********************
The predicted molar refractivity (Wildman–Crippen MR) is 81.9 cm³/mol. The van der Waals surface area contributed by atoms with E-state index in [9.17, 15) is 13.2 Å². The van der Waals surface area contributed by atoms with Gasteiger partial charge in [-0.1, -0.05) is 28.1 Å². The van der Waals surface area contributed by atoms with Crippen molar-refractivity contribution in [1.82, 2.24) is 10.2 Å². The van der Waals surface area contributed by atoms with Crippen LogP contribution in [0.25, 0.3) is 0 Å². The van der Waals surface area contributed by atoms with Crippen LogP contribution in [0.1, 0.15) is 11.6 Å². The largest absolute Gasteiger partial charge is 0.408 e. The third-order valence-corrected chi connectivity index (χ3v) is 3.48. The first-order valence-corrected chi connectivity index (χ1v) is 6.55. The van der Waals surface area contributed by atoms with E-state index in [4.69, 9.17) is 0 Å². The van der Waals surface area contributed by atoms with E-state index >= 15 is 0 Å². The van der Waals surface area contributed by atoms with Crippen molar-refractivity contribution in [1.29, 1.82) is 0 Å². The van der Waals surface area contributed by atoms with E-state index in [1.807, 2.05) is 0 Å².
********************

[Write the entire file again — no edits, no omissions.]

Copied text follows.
The predicted molar refractivity (Wildman–Crippen MR) is 81.9 cm³/mol. The van der Waals surface area contributed by atoms with E-state index in [9.17, 15) is 13.2 Å². The van der Waals surface area contributed by atoms with Gasteiger partial charge in [-0.1, -0.05) is 28.1 Å². The van der Waals surface area contributed by atoms with Crippen molar-refractivity contribution in [1.82, 2.24) is 10.2 Å². The van der Waals surface area contributed by atoms with Crippen LogP contribution in [0.25, 0.3) is 0 Å². The van der Waals surface area contributed by atoms with Crippen LogP contribution in [0.1, 0.15) is 11.6 Å². The largest absolute Gasteiger partial charge is 0.408 e. The third-order valence-corrected chi connectivity index (χ3v) is 3.48. The first-order valence-corrected chi connectivity index (χ1v) is 6.55. The van der Waals surface area contributed by atoms with E-state index in [4.69, 9.17) is 0 Å². The van der Waals surface area contributed by atoms with E-state index >= 15 is 0 Å². The van der Waals surface area contributed by atoms with Crippen molar-refractivity contribution in [1.29, 1.82) is 0 Å². The van der Waals surface area contributed by atoms with E-state index in [1.807, 2.05) is 0 Å².